Central Asia and Afghanistan in Russia’s Strategy by A. Lukin

This is an exert from the above titled publication that is very relevant today.Image

“RUSSIA REMAINS A LARGE COUNTRY to be reckoned with, even though the Soviet Union’s disintegration diminished its international weight. With the larger part of the Soviet Union’s western regions becoming independent states, Russia’s eastern regions and the eastern vector of its foreign policies acquired much more importance. 

Today, Russia should pay particular attention to Central Asia and the southern sector from which strategic threats emanate. The Russian Federation has no serious enemies among the largest states (a unique situation!) wishing to destroy it or, at least, undermine its might. If certain, not quite adequate, rulers of neighboring states (still fighting “Soviet expansionism”) develop similar ambitions they will soon discover that this is beyond their power.

This should not be taken to mean that there are no serious threats to Russia’s security or even its continued existence; today, these threats come not from states but from transnatioanl movements, ideologies and organizations which preach them. The most dangerious of them are born in the south, in the AfPak knot: terrorism fed by radical Islamism, huge flows of drugs which (according to sources) have already turned about 5 million Russians into drug addicts. In some regions of Russia the ideology of radical Islamism stimulates the majority (but not all) terrorist groups and inspires extremist and separatist movements.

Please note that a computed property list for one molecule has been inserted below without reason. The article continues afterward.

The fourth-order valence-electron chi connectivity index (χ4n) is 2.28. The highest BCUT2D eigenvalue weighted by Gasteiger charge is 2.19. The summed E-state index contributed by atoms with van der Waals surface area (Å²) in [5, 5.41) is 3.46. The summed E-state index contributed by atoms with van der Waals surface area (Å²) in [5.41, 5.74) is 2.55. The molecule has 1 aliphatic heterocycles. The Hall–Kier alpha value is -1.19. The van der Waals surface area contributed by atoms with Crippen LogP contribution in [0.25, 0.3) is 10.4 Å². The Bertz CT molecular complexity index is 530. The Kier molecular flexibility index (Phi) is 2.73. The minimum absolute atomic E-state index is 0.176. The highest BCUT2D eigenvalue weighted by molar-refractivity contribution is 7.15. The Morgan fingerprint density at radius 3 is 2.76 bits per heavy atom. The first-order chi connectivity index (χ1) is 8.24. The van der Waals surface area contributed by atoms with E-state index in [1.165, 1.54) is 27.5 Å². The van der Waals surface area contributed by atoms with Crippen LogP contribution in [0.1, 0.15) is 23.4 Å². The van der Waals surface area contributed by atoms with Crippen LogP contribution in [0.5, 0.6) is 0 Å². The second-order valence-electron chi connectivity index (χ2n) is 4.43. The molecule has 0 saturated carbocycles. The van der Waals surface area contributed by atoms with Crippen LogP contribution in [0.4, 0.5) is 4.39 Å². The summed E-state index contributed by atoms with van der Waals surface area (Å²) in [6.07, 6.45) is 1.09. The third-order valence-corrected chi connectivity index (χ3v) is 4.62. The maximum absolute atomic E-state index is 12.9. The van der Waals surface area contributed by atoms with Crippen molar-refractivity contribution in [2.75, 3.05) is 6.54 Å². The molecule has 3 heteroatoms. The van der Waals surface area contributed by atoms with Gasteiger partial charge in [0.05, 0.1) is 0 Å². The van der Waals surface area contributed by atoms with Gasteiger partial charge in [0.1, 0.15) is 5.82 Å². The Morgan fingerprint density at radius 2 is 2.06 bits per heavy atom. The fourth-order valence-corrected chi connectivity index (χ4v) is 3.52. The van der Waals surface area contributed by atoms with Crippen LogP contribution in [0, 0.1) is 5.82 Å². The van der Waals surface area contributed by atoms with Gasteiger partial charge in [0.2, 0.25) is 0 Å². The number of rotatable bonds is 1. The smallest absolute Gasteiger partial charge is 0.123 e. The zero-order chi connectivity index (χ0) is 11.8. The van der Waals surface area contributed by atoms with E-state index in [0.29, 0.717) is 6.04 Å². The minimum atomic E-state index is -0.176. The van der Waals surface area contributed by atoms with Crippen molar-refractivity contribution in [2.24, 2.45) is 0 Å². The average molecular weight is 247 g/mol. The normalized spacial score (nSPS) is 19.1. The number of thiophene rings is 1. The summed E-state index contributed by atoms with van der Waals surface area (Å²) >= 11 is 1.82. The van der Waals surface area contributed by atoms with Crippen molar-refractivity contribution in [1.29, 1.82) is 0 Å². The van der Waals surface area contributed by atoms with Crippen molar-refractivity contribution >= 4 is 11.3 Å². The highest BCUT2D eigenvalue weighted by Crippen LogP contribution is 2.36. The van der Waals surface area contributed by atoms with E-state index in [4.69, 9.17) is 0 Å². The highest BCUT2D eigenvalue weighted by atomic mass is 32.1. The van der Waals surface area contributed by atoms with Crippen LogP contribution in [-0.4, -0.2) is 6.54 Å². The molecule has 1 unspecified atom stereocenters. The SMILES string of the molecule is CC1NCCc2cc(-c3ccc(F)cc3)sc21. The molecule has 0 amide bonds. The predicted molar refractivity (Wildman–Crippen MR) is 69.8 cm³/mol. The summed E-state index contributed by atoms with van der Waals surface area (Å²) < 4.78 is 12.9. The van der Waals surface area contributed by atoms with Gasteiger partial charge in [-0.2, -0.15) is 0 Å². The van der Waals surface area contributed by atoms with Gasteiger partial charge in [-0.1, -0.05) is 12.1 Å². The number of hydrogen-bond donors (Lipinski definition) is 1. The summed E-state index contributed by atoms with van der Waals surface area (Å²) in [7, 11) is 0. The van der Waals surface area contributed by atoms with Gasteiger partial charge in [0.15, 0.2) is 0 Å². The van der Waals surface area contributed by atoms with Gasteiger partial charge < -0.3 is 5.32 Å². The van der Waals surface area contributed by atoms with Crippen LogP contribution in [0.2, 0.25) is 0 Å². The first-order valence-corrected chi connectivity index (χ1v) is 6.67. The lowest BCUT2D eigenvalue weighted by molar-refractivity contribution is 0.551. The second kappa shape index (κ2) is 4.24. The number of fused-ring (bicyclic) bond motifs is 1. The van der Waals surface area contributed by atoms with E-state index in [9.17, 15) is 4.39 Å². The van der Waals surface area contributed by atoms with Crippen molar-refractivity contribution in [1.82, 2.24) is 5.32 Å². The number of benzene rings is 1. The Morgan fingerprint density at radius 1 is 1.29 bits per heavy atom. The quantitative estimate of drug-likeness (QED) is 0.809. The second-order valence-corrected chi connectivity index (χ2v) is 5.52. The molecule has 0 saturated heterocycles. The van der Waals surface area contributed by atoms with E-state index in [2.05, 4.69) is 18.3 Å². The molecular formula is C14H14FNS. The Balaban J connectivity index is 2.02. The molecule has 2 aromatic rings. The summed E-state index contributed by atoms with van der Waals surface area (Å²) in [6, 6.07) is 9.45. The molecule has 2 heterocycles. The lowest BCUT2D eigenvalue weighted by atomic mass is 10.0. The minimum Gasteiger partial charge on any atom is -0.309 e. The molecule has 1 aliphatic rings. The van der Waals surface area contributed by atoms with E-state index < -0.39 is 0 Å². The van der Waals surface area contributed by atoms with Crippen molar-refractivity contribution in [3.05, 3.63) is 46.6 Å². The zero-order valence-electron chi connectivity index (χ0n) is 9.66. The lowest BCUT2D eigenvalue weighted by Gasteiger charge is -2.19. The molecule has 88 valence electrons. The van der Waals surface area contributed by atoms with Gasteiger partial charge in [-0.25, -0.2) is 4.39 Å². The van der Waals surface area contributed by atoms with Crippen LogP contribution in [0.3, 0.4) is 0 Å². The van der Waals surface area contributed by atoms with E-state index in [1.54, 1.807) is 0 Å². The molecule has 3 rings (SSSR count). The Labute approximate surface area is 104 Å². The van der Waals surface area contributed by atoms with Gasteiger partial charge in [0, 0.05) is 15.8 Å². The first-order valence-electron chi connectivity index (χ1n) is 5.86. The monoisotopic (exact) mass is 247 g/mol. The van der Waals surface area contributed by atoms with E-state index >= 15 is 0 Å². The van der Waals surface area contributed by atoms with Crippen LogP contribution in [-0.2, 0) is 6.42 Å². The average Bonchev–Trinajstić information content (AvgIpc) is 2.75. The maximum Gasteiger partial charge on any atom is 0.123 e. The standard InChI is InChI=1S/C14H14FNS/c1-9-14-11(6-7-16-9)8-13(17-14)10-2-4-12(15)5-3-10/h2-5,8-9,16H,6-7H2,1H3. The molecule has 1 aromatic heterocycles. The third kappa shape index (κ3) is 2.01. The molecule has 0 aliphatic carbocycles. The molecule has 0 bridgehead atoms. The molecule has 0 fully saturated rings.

On the whole, the ISAF’s continued presence in Afghanistan suits Russia’s interests: Afghanistan is the main source of threats, terrorism and drugs in the first place. According to the Frederal Drug Control Service of the RF, Afghanistan produces 800 tons of heroin every year, 35% of which is used in Russia, where the number of drug addicts is great and continues to grow.  A victory of the Taliban in Afghanistan will create a serious threat of radical Islamism spreading to Central Asia and further on to Russia. 

In ten years of the anti-Taliban operation, the areas under opium poppy increased by about 40 times. This happened not because the U.S. plans to channel drugs to Russia to capitalize on the results (another myth popular among “patriots”) but because the ISAF prefers to act cautiously. Afghan peasants live on opium poppy which means that once deprived of the only sources of subsistence they will side with the Taliban. This explains Russia’s policy: while insisting that the struggle against drugs should become more resolute it helps in many ways (exept direct military assistance) the counterterrorist coalition.  The ills of Afghanistan (drug trafficking being one of them) can be cured by concerted efforts needed to raise the standard of living; the peasants should be offered alternative sources of subsistence while the Afghan leaders should be helped in their efforts to build up an effective state system. ……

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